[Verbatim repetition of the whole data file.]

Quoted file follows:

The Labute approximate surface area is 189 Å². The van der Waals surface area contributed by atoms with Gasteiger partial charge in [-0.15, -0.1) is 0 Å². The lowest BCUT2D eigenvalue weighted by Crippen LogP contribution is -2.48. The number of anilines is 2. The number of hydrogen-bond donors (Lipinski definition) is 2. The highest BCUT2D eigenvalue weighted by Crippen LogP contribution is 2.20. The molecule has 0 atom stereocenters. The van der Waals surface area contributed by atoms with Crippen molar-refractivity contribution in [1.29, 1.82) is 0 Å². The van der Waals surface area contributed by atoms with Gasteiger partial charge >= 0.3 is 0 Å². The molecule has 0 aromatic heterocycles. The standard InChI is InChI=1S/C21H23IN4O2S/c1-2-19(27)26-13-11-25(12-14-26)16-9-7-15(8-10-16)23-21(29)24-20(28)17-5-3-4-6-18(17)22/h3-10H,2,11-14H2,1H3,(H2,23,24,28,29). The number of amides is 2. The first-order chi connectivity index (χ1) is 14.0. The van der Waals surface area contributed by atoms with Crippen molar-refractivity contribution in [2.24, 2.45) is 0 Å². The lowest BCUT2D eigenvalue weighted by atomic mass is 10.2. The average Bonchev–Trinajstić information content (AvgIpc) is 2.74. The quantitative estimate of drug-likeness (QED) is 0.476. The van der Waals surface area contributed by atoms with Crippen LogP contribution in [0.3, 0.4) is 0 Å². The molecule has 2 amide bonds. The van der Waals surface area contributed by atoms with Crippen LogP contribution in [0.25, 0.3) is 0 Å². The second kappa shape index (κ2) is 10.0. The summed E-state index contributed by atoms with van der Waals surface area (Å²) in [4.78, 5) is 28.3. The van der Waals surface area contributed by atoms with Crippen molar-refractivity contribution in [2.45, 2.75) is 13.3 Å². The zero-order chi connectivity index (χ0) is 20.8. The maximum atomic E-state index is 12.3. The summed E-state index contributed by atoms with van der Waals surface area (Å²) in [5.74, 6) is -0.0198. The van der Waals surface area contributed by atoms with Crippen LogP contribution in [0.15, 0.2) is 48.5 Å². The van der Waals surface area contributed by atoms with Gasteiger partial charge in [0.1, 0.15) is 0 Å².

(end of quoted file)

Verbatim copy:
The Labute approximate surface area is 189 Å². The van der Waals surface area contributed by atoms with Gasteiger partial charge in [-0.15, -0.1) is 0 Å². The lowest BCUT2D eigenvalue weighted by Crippen LogP contribution is -2.48. The number of anilines is 2. The number of hydrogen-bond donors (Lipinski definition) is 2. The highest BCUT2D eigenvalue weighted by Crippen LogP contribution is 2.20. The molecule has 0 atom stereocenters. The van der Waals surface area contributed by atoms with Crippen molar-refractivity contribution in [1.29, 1.82) is 0 Å². The van der Waals surface area contributed by atoms with Gasteiger partial charge >= 0.3 is 0 Å². The molecule has 0 aromatic heterocycles. The standard InChI is InChI=1S/C21H23IN4O2S/c1-2-19(27)26-13-11-25(12-14-26)16-9-7-15(8-10-16)23-21(29)24-20(28)17-5-3-4-6-18(17)22/h3-10H,2,11-14H2,1H3,(H2,23,24,28,29). The number of amides is 2. The first-order chi connectivity index (χ1) is 14.0. The van der Waals surface area contributed by atoms with Crippen molar-refractivity contribution in [2.24, 2.45) is 0 Å². The lowest BCUT2D eigenvalue weighted by atomic mass is 10.2. The average Bonchev–Trinajstić information content (AvgIpc) is 2.74. The quantitative estimate of drug-likeness (QED) is 0.476. The van der Waals surface area contributed by atoms with Crippen LogP contribution in [0.3, 0.4) is 0 Å². The molecule has 2 amide bonds. The van der Waals surface area contributed by atoms with Crippen LogP contribution in [0.25, 0.3) is 0 Å². The second kappa shape index (κ2) is 10.0. The summed E-state index contributed by atoms with van der Waals surface area (Å²) in [4.78, 5) is 28.3. The van der Waals surface area contributed by atoms with Crippen molar-refractivity contribution in [2.45, 2.75) is 13.3 Å². The zero-order chi connectivity index (χ0) is 20.8. The maximum atomic E-state index is 12.3. The summed E-state index contributed by atoms with van der Waals surface area (Å²) in [5.74, 6) is -0.0198. The van der Waals surface area contributed by atoms with Crippen LogP contribution in [0.15, 0.2) is 48.5 Å². The van der Waals surface area contributed by atoms with Gasteiger partial charge in [0.1, 0.15) is 0 Å².